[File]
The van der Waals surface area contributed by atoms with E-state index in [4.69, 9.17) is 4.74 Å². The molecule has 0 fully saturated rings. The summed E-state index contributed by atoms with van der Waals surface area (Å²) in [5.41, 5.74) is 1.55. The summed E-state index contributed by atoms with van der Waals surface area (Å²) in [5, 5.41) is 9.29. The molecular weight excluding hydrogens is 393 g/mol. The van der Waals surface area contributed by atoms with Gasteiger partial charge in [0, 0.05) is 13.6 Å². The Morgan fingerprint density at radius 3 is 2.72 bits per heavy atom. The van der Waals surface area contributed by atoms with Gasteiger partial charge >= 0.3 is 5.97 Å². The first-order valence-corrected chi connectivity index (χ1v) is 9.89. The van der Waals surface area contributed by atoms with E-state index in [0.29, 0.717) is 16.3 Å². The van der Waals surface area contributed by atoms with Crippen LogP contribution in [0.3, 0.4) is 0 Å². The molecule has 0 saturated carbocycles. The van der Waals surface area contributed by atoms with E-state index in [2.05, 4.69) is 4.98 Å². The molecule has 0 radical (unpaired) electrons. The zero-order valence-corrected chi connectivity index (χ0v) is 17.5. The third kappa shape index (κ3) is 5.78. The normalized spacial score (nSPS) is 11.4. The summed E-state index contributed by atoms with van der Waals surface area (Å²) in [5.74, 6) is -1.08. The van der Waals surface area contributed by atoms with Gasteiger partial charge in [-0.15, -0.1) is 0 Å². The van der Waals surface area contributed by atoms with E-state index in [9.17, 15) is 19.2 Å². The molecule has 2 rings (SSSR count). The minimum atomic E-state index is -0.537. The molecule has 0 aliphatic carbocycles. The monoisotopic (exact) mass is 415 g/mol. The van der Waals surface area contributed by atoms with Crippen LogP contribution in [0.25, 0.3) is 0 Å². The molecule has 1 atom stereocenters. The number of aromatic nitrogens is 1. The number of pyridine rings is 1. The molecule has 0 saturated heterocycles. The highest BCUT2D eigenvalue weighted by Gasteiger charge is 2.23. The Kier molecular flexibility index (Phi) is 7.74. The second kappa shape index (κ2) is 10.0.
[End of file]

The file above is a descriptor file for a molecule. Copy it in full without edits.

The van der Waals surface area contributed by atoms with E-state index in [4.69, 9.17) is 4.74 Å². The molecule has 0 fully saturated rings. The summed E-state index contributed by atoms with van der Waals surface area (Å²) in [5.41, 5.74) is 1.55. The summed E-state index contributed by atoms with van der Waals surface area (Å²) in [5, 5.41) is 9.29. The molecular weight excluding hydrogens is 393 g/mol. The van der Waals surface area contributed by atoms with Gasteiger partial charge in [0, 0.05) is 13.6 Å². The Morgan fingerprint density at radius 3 is 2.72 bits per heavy atom. The van der Waals surface area contributed by atoms with Gasteiger partial charge >= 0.3 is 5.97 Å². The first-order valence-corrected chi connectivity index (χ1v) is 9.89. The van der Waals surface area contributed by atoms with E-state index in [0.29, 0.717) is 16.3 Å². The van der Waals surface area contributed by atoms with Crippen LogP contribution in [0.3, 0.4) is 0 Å². The molecule has 0 saturated carbocycles. The van der Waals surface area contributed by atoms with E-state index in [2.05, 4.69) is 4.98 Å². The molecule has 0 radical (unpaired) electrons. The zero-order valence-corrected chi connectivity index (χ0v) is 17.5. The third kappa shape index (κ3) is 5.78. The normalized spacial score (nSPS) is 11.4. The summed E-state index contributed by atoms with van der Waals surface area (Å²) in [5.74, 6) is -1.08. The van der Waals surface area contributed by atoms with Gasteiger partial charge in [-0.15, -0.1) is 0 Å². The van der Waals surface area contributed by atoms with E-state index in [9.17, 15) is 19.2 Å². The molecule has 2 rings (SSSR count). The minimum atomic E-state index is -0.537. The molecule has 0 aliphatic carbocycles. The monoisotopic (exact) mass is 415 g/mol. The van der Waals surface area contributed by atoms with Crippen LogP contribution in [0.25, 0.3) is 0 Å². The molecule has 1 atom stereocenters. The number of aromatic nitrogens is 1. The number of pyridine rings is 1. The molecule has 0 saturated heterocycles. The highest BCUT2D eigenvalue weighted by Gasteiger charge is 2.23. The Kier molecular flexibility index (Phi) is 7.74. The second kappa shape index (κ2) is 10.0.